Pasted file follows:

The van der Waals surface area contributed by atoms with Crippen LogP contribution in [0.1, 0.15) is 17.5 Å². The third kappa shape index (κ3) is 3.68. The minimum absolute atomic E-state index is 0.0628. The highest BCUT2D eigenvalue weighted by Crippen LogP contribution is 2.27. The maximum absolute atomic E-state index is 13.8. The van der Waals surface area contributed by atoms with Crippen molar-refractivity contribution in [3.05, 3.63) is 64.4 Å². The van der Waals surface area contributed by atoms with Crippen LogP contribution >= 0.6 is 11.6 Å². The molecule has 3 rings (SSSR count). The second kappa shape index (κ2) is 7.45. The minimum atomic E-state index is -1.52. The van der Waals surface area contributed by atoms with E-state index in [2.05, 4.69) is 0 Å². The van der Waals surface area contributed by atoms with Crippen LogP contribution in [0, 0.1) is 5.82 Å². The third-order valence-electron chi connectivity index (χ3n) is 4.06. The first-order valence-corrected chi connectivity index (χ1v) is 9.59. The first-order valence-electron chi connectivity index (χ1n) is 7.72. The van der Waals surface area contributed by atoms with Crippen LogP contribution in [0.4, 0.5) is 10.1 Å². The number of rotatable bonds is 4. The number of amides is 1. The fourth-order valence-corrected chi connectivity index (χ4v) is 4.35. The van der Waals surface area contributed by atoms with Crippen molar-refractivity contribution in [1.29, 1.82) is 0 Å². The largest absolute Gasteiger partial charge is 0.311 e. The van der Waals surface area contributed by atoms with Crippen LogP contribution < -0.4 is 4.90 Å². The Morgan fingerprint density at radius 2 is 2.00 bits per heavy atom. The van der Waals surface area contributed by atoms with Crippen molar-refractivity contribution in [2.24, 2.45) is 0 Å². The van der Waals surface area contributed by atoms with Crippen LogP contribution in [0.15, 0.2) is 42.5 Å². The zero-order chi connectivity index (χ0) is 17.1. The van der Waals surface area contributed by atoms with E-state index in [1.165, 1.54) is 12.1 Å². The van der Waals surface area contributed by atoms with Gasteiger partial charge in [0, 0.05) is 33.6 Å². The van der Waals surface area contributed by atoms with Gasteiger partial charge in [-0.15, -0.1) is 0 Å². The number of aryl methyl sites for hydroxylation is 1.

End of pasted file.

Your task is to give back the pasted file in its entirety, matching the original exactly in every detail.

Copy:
The van der Waals surface area contributed by atoms with Crippen LogP contribution in [0.1, 0.15) is 17.5 Å². The third kappa shape index (κ3) is 3.68. The minimum absolute atomic E-state index is 0.0628. The highest BCUT2D eigenvalue weighted by Crippen LogP contribution is 2.27. The maximum absolute atomic E-state index is 13.8. The van der Waals surface area contributed by atoms with Crippen molar-refractivity contribution in [3.05, 3.63) is 64.4 Å². The van der Waals surface area contributed by atoms with Crippen LogP contribution >= 0.6 is 11.6 Å². The molecule has 3 rings (SSSR count). The second kappa shape index (κ2) is 7.45. The minimum atomic E-state index is -1.52. The van der Waals surface area contributed by atoms with E-state index in [2.05, 4.69) is 0 Å². The van der Waals surface area contributed by atoms with Crippen LogP contribution in [0, 0.1) is 5.82 Å². The third-order valence-electron chi connectivity index (χ3n) is 4.06. The first-order valence-corrected chi connectivity index (χ1v) is 9.59. The first-order valence-electron chi connectivity index (χ1n) is 7.72. The van der Waals surface area contributed by atoms with Crippen LogP contribution in [0.4, 0.5) is 10.1 Å². The number of rotatable bonds is 4. The number of amides is 1. The fourth-order valence-corrected chi connectivity index (χ4v) is 4.35. The van der Waals surface area contributed by atoms with Crippen molar-refractivity contribution in [1.29, 1.82) is 0 Å². The largest absolute Gasteiger partial charge is 0.311 e. The van der Waals surface area contributed by atoms with Crippen LogP contribution < -0.4 is 4.90 Å². The Morgan fingerprint density at radius 2 is 2.00 bits per heavy atom. The van der Waals surface area contributed by atoms with Crippen molar-refractivity contribution in [2.24, 2.45) is 0 Å². The van der Waals surface area contributed by atoms with Crippen LogP contribution in [0.15, 0.2) is 42.5 Å². The zero-order chi connectivity index (χ0) is 17.1. The van der Waals surface area contributed by atoms with E-state index in [1.165, 1.54) is 12.1 Å². The van der Waals surface area contributed by atoms with Gasteiger partial charge in [0, 0.05) is 33.6 Å². The van der Waals surface area contributed by atoms with Gasteiger partial charge in [-0.15, -0.1) is 0 Å². The number of aryl methyl sites for hydroxylation is 1.